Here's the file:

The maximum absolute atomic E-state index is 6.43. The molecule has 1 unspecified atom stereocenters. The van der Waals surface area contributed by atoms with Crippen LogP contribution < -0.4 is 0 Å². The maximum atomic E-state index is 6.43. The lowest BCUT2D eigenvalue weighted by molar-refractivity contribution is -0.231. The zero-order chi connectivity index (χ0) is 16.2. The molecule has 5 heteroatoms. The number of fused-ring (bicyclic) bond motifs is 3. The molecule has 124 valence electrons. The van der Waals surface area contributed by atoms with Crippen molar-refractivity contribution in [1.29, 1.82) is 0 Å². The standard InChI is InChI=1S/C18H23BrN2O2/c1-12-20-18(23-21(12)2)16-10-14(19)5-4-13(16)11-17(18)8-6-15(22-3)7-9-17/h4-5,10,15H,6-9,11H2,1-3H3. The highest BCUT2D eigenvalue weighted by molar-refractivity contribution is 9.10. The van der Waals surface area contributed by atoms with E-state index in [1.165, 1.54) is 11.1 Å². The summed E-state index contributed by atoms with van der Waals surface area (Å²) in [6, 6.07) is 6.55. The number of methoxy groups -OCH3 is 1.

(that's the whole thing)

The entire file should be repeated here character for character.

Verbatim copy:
The maximum absolute atomic E-state index is 6.43. The molecule has 1 unspecified atom stereocenters. The van der Waals surface area contributed by atoms with Crippen LogP contribution < -0.4 is 0 Å². The maximum atomic E-state index is 6.43. The lowest BCUT2D eigenvalue weighted by molar-refractivity contribution is -0.231. The zero-order chi connectivity index (χ0) is 16.2. The molecule has 5 heteroatoms. The number of fused-ring (bicyclic) bond motifs is 3. The molecule has 124 valence electrons. The van der Waals surface area contributed by atoms with Crippen molar-refractivity contribution in [1.29, 1.82) is 0 Å². The standard InChI is InChI=1S/C18H23BrN2O2/c1-12-20-18(23-21(12)2)16-10-14(19)5-4-13(16)11-17(18)8-6-15(22-3)7-9-17/h4-5,10,15H,6-9,11H2,1-3H3. The highest BCUT2D eigenvalue weighted by molar-refractivity contribution is 9.10. The van der Waals surface area contributed by atoms with E-state index in [1.165, 1.54) is 11.1 Å². The summed E-state index contributed by atoms with van der Waals surface area (Å²) in [6, 6.07) is 6.55. The number of methoxy groups -OCH3 is 1.